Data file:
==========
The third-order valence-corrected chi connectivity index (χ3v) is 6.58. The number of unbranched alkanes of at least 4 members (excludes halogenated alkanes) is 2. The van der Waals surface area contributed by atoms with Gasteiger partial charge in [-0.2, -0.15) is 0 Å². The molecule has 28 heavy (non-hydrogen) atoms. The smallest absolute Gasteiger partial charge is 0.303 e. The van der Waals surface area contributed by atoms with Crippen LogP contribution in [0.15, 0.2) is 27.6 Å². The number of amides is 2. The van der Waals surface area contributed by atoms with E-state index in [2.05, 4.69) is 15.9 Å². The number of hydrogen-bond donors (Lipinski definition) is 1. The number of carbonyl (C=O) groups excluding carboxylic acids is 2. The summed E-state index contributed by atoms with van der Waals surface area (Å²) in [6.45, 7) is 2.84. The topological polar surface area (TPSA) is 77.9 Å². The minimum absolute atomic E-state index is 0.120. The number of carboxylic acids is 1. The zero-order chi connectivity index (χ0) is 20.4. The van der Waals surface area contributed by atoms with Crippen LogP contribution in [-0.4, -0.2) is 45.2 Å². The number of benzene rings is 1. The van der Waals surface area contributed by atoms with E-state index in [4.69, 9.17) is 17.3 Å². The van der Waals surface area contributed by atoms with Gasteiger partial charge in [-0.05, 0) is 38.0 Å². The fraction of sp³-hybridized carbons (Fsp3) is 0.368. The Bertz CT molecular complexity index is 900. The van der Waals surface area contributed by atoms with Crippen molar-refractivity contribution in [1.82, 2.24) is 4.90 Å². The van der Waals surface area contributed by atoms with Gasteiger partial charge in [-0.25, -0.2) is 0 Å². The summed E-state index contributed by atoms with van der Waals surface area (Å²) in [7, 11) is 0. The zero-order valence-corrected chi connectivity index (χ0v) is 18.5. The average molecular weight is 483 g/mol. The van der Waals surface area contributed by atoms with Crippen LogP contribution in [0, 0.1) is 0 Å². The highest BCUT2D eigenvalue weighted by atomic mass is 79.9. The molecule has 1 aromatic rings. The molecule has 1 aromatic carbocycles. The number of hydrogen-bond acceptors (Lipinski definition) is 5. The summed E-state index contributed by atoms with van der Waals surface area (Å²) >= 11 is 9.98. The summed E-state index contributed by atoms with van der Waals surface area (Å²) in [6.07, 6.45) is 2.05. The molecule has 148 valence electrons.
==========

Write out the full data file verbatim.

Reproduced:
The third-order valence-corrected chi connectivity index (χ3v) is 6.58. The number of unbranched alkanes of at least 4 members (excludes halogenated alkanes) is 2. The van der Waals surface area contributed by atoms with Gasteiger partial charge in [-0.2, -0.15) is 0 Å². The molecule has 28 heavy (non-hydrogen) atoms. The smallest absolute Gasteiger partial charge is 0.303 e. The van der Waals surface area contributed by atoms with Crippen LogP contribution in [0.15, 0.2) is 27.6 Å². The number of amides is 2. The van der Waals surface area contributed by atoms with E-state index in [2.05, 4.69) is 15.9 Å². The number of hydrogen-bond donors (Lipinski definition) is 1. The number of carbonyl (C=O) groups excluding carboxylic acids is 2. The summed E-state index contributed by atoms with van der Waals surface area (Å²) in [6.45, 7) is 2.84. The topological polar surface area (TPSA) is 77.9 Å². The minimum absolute atomic E-state index is 0.120. The number of carboxylic acids is 1. The zero-order chi connectivity index (χ0) is 20.4. The van der Waals surface area contributed by atoms with Crippen LogP contribution in [-0.4, -0.2) is 45.2 Å². The number of benzene rings is 1. The van der Waals surface area contributed by atoms with E-state index in [4.69, 9.17) is 17.3 Å². The van der Waals surface area contributed by atoms with Gasteiger partial charge in [-0.05, 0) is 38.0 Å². The fraction of sp³-hybridized carbons (Fsp3) is 0.368. The Bertz CT molecular complexity index is 900. The van der Waals surface area contributed by atoms with Crippen molar-refractivity contribution in [1.82, 2.24) is 4.90 Å². The van der Waals surface area contributed by atoms with Gasteiger partial charge in [-0.25, -0.2) is 0 Å². The summed E-state index contributed by atoms with van der Waals surface area (Å²) in [7, 11) is 0. The zero-order valence-corrected chi connectivity index (χ0v) is 18.5. The average molecular weight is 483 g/mol. The van der Waals surface area contributed by atoms with Crippen LogP contribution in [0, 0.1) is 0 Å². The highest BCUT2D eigenvalue weighted by atomic mass is 79.9. The molecule has 1 aromatic rings. The molecule has 1 aromatic carbocycles. The number of hydrogen-bond acceptors (Lipinski definition) is 5. The summed E-state index contributed by atoms with van der Waals surface area (Å²) >= 11 is 9.98. The summed E-state index contributed by atoms with van der Waals surface area (Å²) in [6.07, 6.45) is 2.05. The molecule has 148 valence electrons.